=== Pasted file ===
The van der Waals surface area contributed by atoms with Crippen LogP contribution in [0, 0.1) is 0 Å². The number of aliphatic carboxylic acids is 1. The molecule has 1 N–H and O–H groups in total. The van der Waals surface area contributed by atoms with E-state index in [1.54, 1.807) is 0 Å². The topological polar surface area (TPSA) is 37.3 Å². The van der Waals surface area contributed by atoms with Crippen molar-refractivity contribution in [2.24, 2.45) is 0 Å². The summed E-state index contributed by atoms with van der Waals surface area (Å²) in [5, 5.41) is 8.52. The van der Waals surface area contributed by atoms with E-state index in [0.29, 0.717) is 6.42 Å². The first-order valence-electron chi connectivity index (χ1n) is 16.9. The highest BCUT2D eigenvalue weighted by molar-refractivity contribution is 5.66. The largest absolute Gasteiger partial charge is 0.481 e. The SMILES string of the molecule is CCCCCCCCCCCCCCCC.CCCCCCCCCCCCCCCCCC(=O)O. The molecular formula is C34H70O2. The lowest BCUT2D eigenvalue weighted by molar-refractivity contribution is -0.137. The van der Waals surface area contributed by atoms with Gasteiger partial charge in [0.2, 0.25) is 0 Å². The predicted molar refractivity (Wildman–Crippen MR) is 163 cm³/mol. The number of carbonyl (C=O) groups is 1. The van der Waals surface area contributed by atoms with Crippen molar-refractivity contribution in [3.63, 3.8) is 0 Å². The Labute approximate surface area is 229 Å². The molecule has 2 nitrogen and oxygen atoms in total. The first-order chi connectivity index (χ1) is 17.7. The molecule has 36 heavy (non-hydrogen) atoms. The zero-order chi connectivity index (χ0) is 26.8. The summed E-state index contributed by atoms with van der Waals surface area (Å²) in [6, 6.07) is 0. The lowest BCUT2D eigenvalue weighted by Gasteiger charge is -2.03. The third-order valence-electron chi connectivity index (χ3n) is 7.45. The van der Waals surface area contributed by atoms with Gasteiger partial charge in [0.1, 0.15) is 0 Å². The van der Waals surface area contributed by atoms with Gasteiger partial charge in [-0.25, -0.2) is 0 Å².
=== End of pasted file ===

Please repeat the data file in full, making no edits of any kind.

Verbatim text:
The van der Waals surface area contributed by atoms with Crippen LogP contribution in [0, 0.1) is 0 Å². The number of aliphatic carboxylic acids is 1. The molecule has 1 N–H and O–H groups in total. The van der Waals surface area contributed by atoms with E-state index in [1.54, 1.807) is 0 Å². The topological polar surface area (TPSA) is 37.3 Å². The van der Waals surface area contributed by atoms with Crippen molar-refractivity contribution in [2.24, 2.45) is 0 Å². The summed E-state index contributed by atoms with van der Waals surface area (Å²) in [5, 5.41) is 8.52. The van der Waals surface area contributed by atoms with E-state index in [0.29, 0.717) is 6.42 Å². The first-order valence-electron chi connectivity index (χ1n) is 16.9. The highest BCUT2D eigenvalue weighted by molar-refractivity contribution is 5.66. The largest absolute Gasteiger partial charge is 0.481 e. The SMILES string of the molecule is CCCCCCCCCCCCCCCC.CCCCCCCCCCCCCCCCCC(=O)O. The molecular formula is C34H70O2. The lowest BCUT2D eigenvalue weighted by molar-refractivity contribution is -0.137. The van der Waals surface area contributed by atoms with Gasteiger partial charge in [0.2, 0.25) is 0 Å². The predicted molar refractivity (Wildman–Crippen MR) is 163 cm³/mol. The number of carbonyl (C=O) groups is 1. The van der Waals surface area contributed by atoms with Crippen molar-refractivity contribution in [3.63, 3.8) is 0 Å². The Labute approximate surface area is 229 Å². The molecule has 2 nitrogen and oxygen atoms in total. The first-order chi connectivity index (χ1) is 17.7. The molecule has 36 heavy (non-hydrogen) atoms. The zero-order chi connectivity index (χ0) is 26.8. The summed E-state index contributed by atoms with van der Waals surface area (Å²) in [6, 6.07) is 0. The lowest BCUT2D eigenvalue weighted by Gasteiger charge is -2.03. The third-order valence-electron chi connectivity index (χ3n) is 7.45. The van der Waals surface area contributed by atoms with Gasteiger partial charge in [0.1, 0.15) is 0 Å². The van der Waals surface area contributed by atoms with Gasteiger partial charge in [-0.25, -0.2) is 0 Å².